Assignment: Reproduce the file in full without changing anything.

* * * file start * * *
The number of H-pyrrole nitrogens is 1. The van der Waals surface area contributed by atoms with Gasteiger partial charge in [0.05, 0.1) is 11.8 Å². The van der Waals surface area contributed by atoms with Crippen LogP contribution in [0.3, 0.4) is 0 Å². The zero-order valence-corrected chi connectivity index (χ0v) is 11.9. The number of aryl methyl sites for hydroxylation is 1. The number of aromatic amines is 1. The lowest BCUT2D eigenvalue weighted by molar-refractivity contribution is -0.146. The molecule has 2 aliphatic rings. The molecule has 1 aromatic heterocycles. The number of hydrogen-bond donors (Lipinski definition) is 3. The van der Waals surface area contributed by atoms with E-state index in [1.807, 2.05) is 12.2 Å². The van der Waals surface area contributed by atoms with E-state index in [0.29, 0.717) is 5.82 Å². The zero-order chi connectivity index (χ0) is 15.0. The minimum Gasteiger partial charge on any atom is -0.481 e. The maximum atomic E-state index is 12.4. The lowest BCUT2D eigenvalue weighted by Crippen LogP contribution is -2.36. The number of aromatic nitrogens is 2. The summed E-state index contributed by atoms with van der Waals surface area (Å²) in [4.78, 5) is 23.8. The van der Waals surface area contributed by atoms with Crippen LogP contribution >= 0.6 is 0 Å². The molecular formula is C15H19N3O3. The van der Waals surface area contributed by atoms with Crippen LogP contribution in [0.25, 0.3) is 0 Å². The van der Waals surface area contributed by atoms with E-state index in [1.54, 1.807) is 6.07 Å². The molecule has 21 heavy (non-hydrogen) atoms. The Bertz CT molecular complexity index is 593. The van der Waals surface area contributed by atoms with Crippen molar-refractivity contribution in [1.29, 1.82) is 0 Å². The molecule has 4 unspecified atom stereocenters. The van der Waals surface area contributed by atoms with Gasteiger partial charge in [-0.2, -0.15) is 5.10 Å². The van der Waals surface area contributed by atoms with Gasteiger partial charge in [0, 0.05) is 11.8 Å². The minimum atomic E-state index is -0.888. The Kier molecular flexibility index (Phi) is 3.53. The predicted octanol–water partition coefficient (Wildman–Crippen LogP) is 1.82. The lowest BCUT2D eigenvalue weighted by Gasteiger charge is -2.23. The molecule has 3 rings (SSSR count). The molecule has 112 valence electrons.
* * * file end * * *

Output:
The number of H-pyrrole nitrogens is 1. The van der Waals surface area contributed by atoms with Gasteiger partial charge in [0.05, 0.1) is 11.8 Å². The van der Waals surface area contributed by atoms with Crippen LogP contribution in [0.3, 0.4) is 0 Å². The zero-order valence-corrected chi connectivity index (χ0v) is 11.9. The number of aryl methyl sites for hydroxylation is 1. The number of aromatic amines is 1. The lowest BCUT2D eigenvalue weighted by molar-refractivity contribution is -0.146. The molecule has 2 aliphatic rings. The molecule has 1 aromatic heterocycles. The number of hydrogen-bond donors (Lipinski definition) is 3. The van der Waals surface area contributed by atoms with E-state index in [1.807, 2.05) is 12.2 Å². The van der Waals surface area contributed by atoms with E-state index in [0.29, 0.717) is 5.82 Å². The zero-order chi connectivity index (χ0) is 15.0. The minimum Gasteiger partial charge on any atom is -0.481 e. The maximum atomic E-state index is 12.4. The lowest BCUT2D eigenvalue weighted by Crippen LogP contribution is -2.36. The number of aromatic nitrogens is 2. The summed E-state index contributed by atoms with van der Waals surface area (Å²) in [4.78, 5) is 23.8. The van der Waals surface area contributed by atoms with Crippen LogP contribution >= 0.6 is 0 Å². The molecular formula is C15H19N3O3. The van der Waals surface area contributed by atoms with Crippen LogP contribution in [0.25, 0.3) is 0 Å². The van der Waals surface area contributed by atoms with E-state index in [1.54, 1.807) is 6.07 Å². The molecule has 21 heavy (non-hydrogen) atoms. The Bertz CT molecular complexity index is 593. The van der Waals surface area contributed by atoms with Crippen molar-refractivity contribution in [1.29, 1.82) is 0 Å². The molecule has 4 unspecified atom stereocenters. The van der Waals surface area contributed by atoms with Gasteiger partial charge in [-0.2, -0.15) is 5.10 Å². The van der Waals surface area contributed by atoms with Gasteiger partial charge in [0, 0.05) is 11.8 Å². The minimum atomic E-state index is -0.888. The Kier molecular flexibility index (Phi) is 3.53. The predicted octanol–water partition coefficient (Wildman–Crippen LogP) is 1.82. The lowest BCUT2D eigenvalue weighted by Gasteiger charge is -2.23. The molecule has 3 rings (SSSR count). The molecule has 112 valence electrons.